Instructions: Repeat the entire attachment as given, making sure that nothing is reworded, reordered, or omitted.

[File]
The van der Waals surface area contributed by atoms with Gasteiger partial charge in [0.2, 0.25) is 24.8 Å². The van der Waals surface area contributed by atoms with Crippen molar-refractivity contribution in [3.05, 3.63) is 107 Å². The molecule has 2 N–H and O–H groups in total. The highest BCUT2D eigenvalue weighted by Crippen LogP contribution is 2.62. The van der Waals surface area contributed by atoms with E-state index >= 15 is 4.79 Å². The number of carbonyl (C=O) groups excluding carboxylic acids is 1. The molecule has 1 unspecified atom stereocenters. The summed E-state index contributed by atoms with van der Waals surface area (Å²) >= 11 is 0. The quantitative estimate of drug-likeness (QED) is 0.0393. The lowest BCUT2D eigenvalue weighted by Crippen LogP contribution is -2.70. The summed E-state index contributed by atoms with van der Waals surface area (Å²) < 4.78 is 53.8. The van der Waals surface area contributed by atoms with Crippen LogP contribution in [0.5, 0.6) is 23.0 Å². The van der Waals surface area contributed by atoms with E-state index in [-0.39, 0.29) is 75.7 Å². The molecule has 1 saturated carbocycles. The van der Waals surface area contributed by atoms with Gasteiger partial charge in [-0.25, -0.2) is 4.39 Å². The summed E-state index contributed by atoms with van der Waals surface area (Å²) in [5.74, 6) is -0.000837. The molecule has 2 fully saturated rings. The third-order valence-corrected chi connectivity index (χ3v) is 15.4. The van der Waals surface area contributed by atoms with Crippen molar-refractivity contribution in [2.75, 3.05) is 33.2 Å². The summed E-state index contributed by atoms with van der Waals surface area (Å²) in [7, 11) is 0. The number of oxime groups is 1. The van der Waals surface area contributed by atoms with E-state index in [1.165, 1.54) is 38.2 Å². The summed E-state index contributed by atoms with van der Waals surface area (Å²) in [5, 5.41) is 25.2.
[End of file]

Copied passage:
The van der Waals surface area contributed by atoms with Gasteiger partial charge in [0.2, 0.25) is 24.8 Å². The van der Waals surface area contributed by atoms with Crippen molar-refractivity contribution in [3.05, 3.63) is 107 Å². The molecule has 2 N–H and O–H groups in total. The highest BCUT2D eigenvalue weighted by Crippen LogP contribution is 2.62. The van der Waals surface area contributed by atoms with E-state index >= 15 is 4.79 Å². The number of carbonyl (C=O) groups excluding carboxylic acids is 1. The molecule has 1 unspecified atom stereocenters. The summed E-state index contributed by atoms with van der Waals surface area (Å²) >= 11 is 0. The quantitative estimate of drug-likeness (QED) is 0.0393. The lowest BCUT2D eigenvalue weighted by Crippen LogP contribution is -2.70. The summed E-state index contributed by atoms with van der Waals surface area (Å²) < 4.78 is 53.8. The van der Waals surface area contributed by atoms with Crippen LogP contribution in [0.5, 0.6) is 23.0 Å². The van der Waals surface area contributed by atoms with E-state index in [-0.39, 0.29) is 75.7 Å². The molecule has 1 saturated carbocycles. The van der Waals surface area contributed by atoms with Gasteiger partial charge in [-0.25, -0.2) is 4.39 Å². The summed E-state index contributed by atoms with van der Waals surface area (Å²) in [5.74, 6) is -0.000837. The molecule has 2 fully saturated rings. The third-order valence-corrected chi connectivity index (χ3v) is 15.4. The van der Waals surface area contributed by atoms with Crippen molar-refractivity contribution in [2.75, 3.05) is 33.2 Å². The summed E-state index contributed by atoms with van der Waals surface area (Å²) in [7, 11) is 0. The number of oxime groups is 1. The van der Waals surface area contributed by atoms with E-state index in [1.165, 1.54) is 38.2 Å². The summed E-state index contributed by atoms with van der Waals surface area (Å²) in [5, 5.41) is 25.2.